The flesh is essentially weak, and lack of humility in and supplication by God can easily cause a Christian to fall into transgression. That is why it is absolutely imperative for Christians to confess their weakness before God and depend on His resources to fight against sin. In turn, God grants believers the ability to persevere in dependence, penitence, unselfishness, reverence, submission, and other traits that characterize a soundly saved Christian.

H. Action

The final principle of verse 14 and 15 relates to the issue of forgiving of debts found in verse 12. In verse 12, the praying believer seeks for forgiveness for his own debts before God. In return, the Christian is expected to take the lesson to heart and put it into action by extending that forgiveness to those who have wronged them.

As previously explored, forgiveness is a fruit of the heart regenerated and made alive in Christ (Matthew 3:8, John 15:4). Therefore, it is expected of Christians to forgive since they have been forgiven by God. To do the opposite would be to sin not only against a neighbor, but God Himself. Such disobedience in action invites the chastening hand of God, who disciplines and withdraws blessings until the believer comes to acknowledge His error (Frank C. Gaebelein, Matthew-Luke [Grand Rapids, MI: Zondervan, 1984], pg. 175).

The dire reality is that if the professing Christian fails to repent of his sin and continually exhibits an unforgiving spirit, then it is very likely that he has never experienced God’s saving grace to begin with, and is therefore subject to God’s eternal wrath for his own transgressions. This is why both penitence and graciousness are key virtues of the Christian life, and are indispensable factors in worshipful prayer. We are never more like God than when we show forgiveness to others, especially the undeserving. Therefore, it is important for the community of the church to reflect this glorious truth to the world by abounding in forgiveness. Without such practice, prayers in general will never be effective.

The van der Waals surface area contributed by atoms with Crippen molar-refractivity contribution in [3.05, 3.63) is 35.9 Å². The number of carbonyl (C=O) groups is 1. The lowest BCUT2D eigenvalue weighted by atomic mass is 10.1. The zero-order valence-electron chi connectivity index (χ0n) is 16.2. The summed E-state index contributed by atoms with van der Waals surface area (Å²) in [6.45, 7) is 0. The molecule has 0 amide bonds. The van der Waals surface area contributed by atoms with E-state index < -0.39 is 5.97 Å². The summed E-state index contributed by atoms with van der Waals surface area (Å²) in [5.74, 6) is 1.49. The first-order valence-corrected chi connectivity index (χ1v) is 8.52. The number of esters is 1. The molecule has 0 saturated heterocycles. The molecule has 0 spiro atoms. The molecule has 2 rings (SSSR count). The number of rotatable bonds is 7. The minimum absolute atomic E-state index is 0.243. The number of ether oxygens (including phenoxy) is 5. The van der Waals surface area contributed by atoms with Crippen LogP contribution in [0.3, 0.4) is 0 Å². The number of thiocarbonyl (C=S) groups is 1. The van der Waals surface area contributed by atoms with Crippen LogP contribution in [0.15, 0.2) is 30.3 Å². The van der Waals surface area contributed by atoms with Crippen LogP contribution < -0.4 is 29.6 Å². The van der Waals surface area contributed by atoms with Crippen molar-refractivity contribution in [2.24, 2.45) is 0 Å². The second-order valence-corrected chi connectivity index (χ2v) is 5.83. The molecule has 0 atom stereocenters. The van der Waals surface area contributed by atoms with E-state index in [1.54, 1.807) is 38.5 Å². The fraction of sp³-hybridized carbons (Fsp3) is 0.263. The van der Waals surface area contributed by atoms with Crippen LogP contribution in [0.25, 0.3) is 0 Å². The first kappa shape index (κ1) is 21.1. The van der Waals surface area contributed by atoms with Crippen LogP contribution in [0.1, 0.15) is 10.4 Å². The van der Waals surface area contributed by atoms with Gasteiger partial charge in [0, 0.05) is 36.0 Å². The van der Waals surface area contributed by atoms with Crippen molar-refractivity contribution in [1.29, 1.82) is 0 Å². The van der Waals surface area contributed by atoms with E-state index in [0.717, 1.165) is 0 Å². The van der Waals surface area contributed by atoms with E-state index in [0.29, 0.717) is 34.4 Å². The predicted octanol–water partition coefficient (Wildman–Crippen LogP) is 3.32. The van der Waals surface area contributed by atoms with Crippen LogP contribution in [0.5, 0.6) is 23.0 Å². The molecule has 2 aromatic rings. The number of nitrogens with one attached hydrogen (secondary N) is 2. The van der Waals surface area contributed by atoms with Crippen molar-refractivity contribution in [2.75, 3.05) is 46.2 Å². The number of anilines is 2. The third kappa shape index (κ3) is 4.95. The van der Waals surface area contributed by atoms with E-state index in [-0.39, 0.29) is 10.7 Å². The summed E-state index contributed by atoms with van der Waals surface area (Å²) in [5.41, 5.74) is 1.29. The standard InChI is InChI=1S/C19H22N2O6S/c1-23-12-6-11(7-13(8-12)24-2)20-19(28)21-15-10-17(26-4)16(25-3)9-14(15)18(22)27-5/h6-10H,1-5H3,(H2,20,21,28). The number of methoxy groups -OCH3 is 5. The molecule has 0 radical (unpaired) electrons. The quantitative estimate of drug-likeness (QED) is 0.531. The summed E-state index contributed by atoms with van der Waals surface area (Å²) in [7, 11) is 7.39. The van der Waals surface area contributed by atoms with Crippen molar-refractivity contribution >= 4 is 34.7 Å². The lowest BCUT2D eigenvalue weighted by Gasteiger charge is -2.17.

BIBLIOGRAPHY 

Beckmann, David. “Praying the Catechism: A Prayer Based on the Larger Catechism’s Exposition of the Lord’s Prayer.” Presbyterion 16 no 2 (Fall 1990), 81-88.

Calvin, John. A Harmony of the Gospels Matthew, Mark, and Luke. Grand Rapids,MI: Baker, 1979.

Gaebelein, Frank C., gen. ed. Matthew-Luke. The Expositor’s Bible Commentary with The New International Version of The Holy Bible Volume 8.Grand Rapids,MI: Zondervan, 1984.

Grudem, Wayne. Systematic Theology: An Introduction to Biblical Doctrine.Grand Rapids,MI: Zondervan, 1994.

Hinkle Mary E. “The Lord’s Prayer: Empowerment for Living the Sermon on the Mount.” Word & World 22 no 1 (January 2002), 9-17.

MacArthur, John, ed. The MacArthur Study Bible: New American Standard Updated Version.Nashville,TN: Thomas Nelson, 2006.

_______________. Matthew 1-7. The MacArthur New Testament Commentary.Chicago, Ill.: Moody, 1985.

Murray, Andrew. “With Christ in the Schoolof Prayer” in Andrew Murray on Prayer, edited by Andrew Murray, 330-334.New Kensington,PA: Whitaker House, 1998.

Pink, Arthur. An Exposition of the Sermon on the Mount. Grand Rapids,MI: Baker, 1974.

Sproul, R.C. The Prayer of the Lord.Harrisonburg,VA: Reformation Trust, 2009. 

Stuhlman, Bryon D. “The Lord’s Prayer in Worship.” Word & World 22 no 1 (Winter 2002), 78-83.